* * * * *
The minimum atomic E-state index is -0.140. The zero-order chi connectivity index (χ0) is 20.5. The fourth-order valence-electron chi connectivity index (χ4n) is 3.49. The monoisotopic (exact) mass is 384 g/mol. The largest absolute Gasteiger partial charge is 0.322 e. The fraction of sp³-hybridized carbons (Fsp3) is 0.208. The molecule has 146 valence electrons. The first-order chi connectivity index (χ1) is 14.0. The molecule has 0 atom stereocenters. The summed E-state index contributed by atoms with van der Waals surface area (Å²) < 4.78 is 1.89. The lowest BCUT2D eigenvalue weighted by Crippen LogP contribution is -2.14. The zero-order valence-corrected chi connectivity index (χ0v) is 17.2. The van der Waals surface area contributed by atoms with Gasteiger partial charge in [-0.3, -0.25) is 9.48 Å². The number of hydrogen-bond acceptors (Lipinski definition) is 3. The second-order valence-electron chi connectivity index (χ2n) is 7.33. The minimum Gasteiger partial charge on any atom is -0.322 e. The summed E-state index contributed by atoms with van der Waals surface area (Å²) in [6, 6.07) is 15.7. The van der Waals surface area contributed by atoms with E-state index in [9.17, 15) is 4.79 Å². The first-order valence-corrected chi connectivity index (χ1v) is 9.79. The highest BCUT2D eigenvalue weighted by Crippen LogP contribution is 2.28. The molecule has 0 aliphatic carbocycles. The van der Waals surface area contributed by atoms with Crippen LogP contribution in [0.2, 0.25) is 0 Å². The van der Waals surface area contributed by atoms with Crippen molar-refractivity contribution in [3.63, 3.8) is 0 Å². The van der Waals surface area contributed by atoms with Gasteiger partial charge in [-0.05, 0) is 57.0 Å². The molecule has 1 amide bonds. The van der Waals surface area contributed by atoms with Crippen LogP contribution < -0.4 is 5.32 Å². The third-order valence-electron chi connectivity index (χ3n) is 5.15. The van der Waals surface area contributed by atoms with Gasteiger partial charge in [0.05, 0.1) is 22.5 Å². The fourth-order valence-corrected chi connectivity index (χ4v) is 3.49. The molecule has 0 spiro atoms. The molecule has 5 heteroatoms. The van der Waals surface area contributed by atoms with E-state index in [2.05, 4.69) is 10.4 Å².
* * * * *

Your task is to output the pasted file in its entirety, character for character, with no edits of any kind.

The minimum atomic E-state index is -0.140. The zero-order chi connectivity index (χ0) is 20.5. The fourth-order valence-electron chi connectivity index (χ4n) is 3.49. The monoisotopic (exact) mass is 384 g/mol. The largest absolute Gasteiger partial charge is 0.322 e. The fraction of sp³-hybridized carbons (Fsp3) is 0.208. The molecule has 146 valence electrons. The first-order chi connectivity index (χ1) is 14.0. The molecule has 0 atom stereocenters. The summed E-state index contributed by atoms with van der Waals surface area (Å²) < 4.78 is 1.89. The lowest BCUT2D eigenvalue weighted by Crippen LogP contribution is -2.14. The zero-order valence-corrected chi connectivity index (χ0v) is 17.2. The van der Waals surface area contributed by atoms with Gasteiger partial charge in [-0.3, -0.25) is 9.48 Å². The number of hydrogen-bond acceptors (Lipinski definition) is 3. The second-order valence-electron chi connectivity index (χ2n) is 7.33. The minimum Gasteiger partial charge on any atom is -0.322 e. The summed E-state index contributed by atoms with van der Waals surface area (Å²) in [6, 6.07) is 15.7. The van der Waals surface area contributed by atoms with E-state index in [9.17, 15) is 4.79 Å². The first-order valence-corrected chi connectivity index (χ1v) is 9.79. The highest BCUT2D eigenvalue weighted by Crippen LogP contribution is 2.28. The molecule has 0 aliphatic carbocycles. The van der Waals surface area contributed by atoms with Crippen LogP contribution in [0.2, 0.25) is 0 Å². The van der Waals surface area contributed by atoms with Crippen molar-refractivity contribution in [3.63, 3.8) is 0 Å². The van der Waals surface area contributed by atoms with Gasteiger partial charge in [-0.05, 0) is 57.0 Å². The molecule has 1 amide bonds. The van der Waals surface area contributed by atoms with Crippen LogP contribution < -0.4 is 5.32 Å². The third-order valence-electron chi connectivity index (χ3n) is 5.15. The van der Waals surface area contributed by atoms with Gasteiger partial charge in [0.05, 0.1) is 22.5 Å². The fourth-order valence-corrected chi connectivity index (χ4v) is 3.49. The molecule has 0 spiro atoms. The molecule has 5 heteroatoms. The van der Waals surface area contributed by atoms with E-state index in [2.05, 4.69) is 10.4 Å².